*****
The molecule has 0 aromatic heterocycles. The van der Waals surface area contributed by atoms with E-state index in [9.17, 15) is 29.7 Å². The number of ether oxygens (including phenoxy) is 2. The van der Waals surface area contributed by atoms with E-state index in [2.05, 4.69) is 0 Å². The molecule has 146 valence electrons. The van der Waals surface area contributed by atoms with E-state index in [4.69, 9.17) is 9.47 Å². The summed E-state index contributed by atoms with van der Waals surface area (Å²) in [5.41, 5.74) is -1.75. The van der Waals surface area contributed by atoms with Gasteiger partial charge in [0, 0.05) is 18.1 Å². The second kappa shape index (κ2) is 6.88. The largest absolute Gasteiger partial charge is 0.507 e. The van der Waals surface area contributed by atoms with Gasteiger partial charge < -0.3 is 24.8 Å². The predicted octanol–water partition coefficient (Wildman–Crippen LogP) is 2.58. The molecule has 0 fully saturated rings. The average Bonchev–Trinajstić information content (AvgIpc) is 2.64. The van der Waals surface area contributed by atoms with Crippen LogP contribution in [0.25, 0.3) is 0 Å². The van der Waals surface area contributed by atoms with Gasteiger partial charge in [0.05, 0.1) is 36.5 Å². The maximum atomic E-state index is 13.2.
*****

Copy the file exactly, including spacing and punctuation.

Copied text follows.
The molecule has 0 aromatic heterocycles. The van der Waals surface area contributed by atoms with E-state index in [9.17, 15) is 29.7 Å². The number of ether oxygens (including phenoxy) is 2. The van der Waals surface area contributed by atoms with E-state index in [2.05, 4.69) is 0 Å². The molecule has 146 valence electrons. The van der Waals surface area contributed by atoms with E-state index in [4.69, 9.17) is 9.47 Å². The summed E-state index contributed by atoms with van der Waals surface area (Å²) in [5.41, 5.74) is -1.75. The van der Waals surface area contributed by atoms with Gasteiger partial charge in [0, 0.05) is 18.1 Å². The second kappa shape index (κ2) is 6.88. The largest absolute Gasteiger partial charge is 0.507 e. The van der Waals surface area contributed by atoms with Gasteiger partial charge < -0.3 is 24.8 Å². The predicted octanol–water partition coefficient (Wildman–Crippen LogP) is 2.58. The molecule has 0 fully saturated rings. The average Bonchev–Trinajstić information content (AvgIpc) is 2.64. The van der Waals surface area contributed by atoms with Crippen LogP contribution in [0.25, 0.3) is 0 Å². The van der Waals surface area contributed by atoms with Gasteiger partial charge in [0.05, 0.1) is 36.5 Å². The maximum atomic E-state index is 13.2.